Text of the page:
Pediatric, Consumer, Health

Changing World of Pediatric Consumer Health

  • Changing World of Pediatric Consumer Health
  • Sep 3, 2019
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The pediatric consumer health landscape is changing as the “traditional” household and gender roles move away from stereotypical expectations, decisions about childcare are more commonly shared by both parents. Millennial parents value teamwork and democratic decision-making. Time with family and happiness as a family unit are valued and balanced whenever possible with professional responsibilities.

Busy and stressful lifestyles continue to have a significant impact on consumer behavior and choice. Parents look to maintain and improve their family’s health without sacrificing their other responsibilities, continuing to support a balance between family and job commitments. Vitamins and dietary supplements push innovation in this space, with supplements for sleep, cognitive development, and immune response expected to be at the forefront for 2019.

Parents have long been aware of the benefits of natural ingredients such as aloe and colloidal oatmeal in pediatric personal care products like soaps and lotions. In recent years, that preference has begun to shift into consumer health products as well, driven by parent demand for natural, responsibly-sourced ingredients across the spectrum of their children’s personal care needs from diaper creams and body lotions to cough remedies and digestive discomfort.

Global heavyweights in pediatric consumer health such as Johnson & Johnson are working hard to revamp and redesign their pediatric portfolios to cater to a more selective consumer base. These global players are also making organizational and structural changes to respond more quickly to changes in the market. Natural ingredients are such a key motivator for consumers that companies may look to acquisitions to remain competitive, as Johnson & Johnson did when they acquired natural brand Zarbee’s in 2018.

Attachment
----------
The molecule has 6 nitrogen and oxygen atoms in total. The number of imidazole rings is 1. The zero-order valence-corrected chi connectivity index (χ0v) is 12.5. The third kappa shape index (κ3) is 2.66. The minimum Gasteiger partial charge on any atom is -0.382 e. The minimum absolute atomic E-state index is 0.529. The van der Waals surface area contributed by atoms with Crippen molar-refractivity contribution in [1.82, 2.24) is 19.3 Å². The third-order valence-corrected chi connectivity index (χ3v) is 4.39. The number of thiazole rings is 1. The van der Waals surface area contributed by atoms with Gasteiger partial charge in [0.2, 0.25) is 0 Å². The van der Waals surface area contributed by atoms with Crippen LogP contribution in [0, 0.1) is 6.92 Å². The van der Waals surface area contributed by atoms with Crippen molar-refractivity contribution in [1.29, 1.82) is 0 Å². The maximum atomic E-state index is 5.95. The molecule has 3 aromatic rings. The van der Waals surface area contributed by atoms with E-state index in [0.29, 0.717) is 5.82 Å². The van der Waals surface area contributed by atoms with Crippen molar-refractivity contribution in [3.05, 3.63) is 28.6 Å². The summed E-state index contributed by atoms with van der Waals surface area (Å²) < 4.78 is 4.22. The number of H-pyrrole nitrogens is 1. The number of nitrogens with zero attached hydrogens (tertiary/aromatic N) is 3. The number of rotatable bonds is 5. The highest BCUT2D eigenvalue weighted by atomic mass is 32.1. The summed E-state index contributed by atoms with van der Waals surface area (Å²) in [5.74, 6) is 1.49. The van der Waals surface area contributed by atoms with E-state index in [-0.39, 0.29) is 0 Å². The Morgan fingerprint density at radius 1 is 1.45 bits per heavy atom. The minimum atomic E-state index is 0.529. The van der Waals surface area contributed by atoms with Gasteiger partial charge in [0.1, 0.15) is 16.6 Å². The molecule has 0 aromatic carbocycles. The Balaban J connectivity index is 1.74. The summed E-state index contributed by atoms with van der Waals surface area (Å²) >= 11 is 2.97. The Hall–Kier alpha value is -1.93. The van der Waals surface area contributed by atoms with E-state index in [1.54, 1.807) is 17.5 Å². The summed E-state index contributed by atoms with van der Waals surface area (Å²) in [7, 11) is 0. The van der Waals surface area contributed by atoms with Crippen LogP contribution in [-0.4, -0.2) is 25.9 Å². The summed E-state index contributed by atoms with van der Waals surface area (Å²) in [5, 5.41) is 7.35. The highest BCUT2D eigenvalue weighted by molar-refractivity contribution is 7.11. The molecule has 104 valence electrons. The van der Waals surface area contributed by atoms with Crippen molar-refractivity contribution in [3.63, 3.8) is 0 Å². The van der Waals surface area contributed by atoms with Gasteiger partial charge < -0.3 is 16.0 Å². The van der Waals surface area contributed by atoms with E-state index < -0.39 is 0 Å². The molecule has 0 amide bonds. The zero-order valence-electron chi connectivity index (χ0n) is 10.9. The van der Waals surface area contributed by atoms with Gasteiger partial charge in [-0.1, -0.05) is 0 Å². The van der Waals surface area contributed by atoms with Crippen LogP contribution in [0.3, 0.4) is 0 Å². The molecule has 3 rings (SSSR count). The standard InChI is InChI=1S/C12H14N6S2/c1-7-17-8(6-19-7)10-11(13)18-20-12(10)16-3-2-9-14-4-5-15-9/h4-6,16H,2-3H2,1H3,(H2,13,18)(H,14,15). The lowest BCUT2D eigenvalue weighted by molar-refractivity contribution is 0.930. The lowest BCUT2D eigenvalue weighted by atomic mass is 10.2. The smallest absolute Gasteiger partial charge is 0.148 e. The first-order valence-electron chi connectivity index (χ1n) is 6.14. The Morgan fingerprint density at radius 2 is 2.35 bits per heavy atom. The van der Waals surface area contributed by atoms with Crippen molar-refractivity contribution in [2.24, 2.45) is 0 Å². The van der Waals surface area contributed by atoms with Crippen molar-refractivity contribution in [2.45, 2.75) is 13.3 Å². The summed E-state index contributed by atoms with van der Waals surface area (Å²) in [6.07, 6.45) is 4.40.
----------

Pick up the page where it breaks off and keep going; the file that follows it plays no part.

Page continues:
Several emerging pediatric brands have really taken this idea to heart and constructed their entire business model on building trust among their consumer base. Home care and skincare brand Puracy, in particular, stands out for its commitment to transparency. Puracy tests its formulations with consumers and has repeatedly reformulated its ingredient composition when parents reported side effects such as watery eyes or skin irritation. The company is also committed to responsibly sourcing its ingredients and providing customers with the exact chemical makeup of each ingredient, thoroughly disclosing why an ingredient is included and where it came from.

Finally, while it is crucial to keep the changing preferences of millennials in mind, if companies are really going to be proactive about succeeding in the field of pediatric consumer health, they must also consider the purchasing traits of generation Z or consumers born between 1995 and 2009.

Generation Z consumers may be young, but they will represent the largest consumer base by 2030, according to Euromonitor International. Their purchasing preferences have already been shown to be different from millennials in a few key ways: they are digitally native, individualistic, pragmatic, open-minded and socially responsible, and we can assume that they will carry these traits forward as they become parents themselves.